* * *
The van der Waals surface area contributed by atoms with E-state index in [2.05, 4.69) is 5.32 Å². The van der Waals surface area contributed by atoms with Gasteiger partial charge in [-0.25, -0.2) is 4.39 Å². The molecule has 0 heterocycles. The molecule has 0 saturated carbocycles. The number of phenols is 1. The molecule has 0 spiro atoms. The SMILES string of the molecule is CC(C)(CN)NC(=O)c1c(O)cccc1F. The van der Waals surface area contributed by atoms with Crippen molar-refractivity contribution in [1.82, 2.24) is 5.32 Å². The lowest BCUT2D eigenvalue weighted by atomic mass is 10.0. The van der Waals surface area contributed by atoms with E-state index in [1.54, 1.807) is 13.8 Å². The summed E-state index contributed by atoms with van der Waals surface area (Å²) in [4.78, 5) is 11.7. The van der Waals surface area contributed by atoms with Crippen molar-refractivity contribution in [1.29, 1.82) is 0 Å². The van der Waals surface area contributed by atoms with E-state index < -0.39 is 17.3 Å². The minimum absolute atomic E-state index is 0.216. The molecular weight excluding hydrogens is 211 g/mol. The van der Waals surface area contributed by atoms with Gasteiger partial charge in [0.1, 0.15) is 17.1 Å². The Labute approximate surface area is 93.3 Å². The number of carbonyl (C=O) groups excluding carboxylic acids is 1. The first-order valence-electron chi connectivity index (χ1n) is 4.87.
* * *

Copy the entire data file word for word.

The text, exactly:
The van der Waals surface area contributed by atoms with E-state index in [2.05, 4.69) is 5.32 Å². The van der Waals surface area contributed by atoms with Gasteiger partial charge in [-0.25, -0.2) is 4.39 Å². The molecule has 0 heterocycles. The molecule has 0 saturated carbocycles. The number of phenols is 1. The molecule has 0 spiro atoms. The SMILES string of the molecule is CC(C)(CN)NC(=O)c1c(O)cccc1F. The van der Waals surface area contributed by atoms with Crippen molar-refractivity contribution in [1.82, 2.24) is 5.32 Å². The lowest BCUT2D eigenvalue weighted by atomic mass is 10.0. The van der Waals surface area contributed by atoms with E-state index in [1.54, 1.807) is 13.8 Å². The summed E-state index contributed by atoms with van der Waals surface area (Å²) in [4.78, 5) is 11.7. The van der Waals surface area contributed by atoms with Crippen molar-refractivity contribution in [1.29, 1.82) is 0 Å². The van der Waals surface area contributed by atoms with E-state index < -0.39 is 17.3 Å². The minimum absolute atomic E-state index is 0.216. The molecular weight excluding hydrogens is 211 g/mol. The van der Waals surface area contributed by atoms with Gasteiger partial charge in [0.1, 0.15) is 17.1 Å². The Labute approximate surface area is 93.3 Å². The number of carbonyl (C=O) groups excluding carboxylic acids is 1. The first-order valence-electron chi connectivity index (χ1n) is 4.87.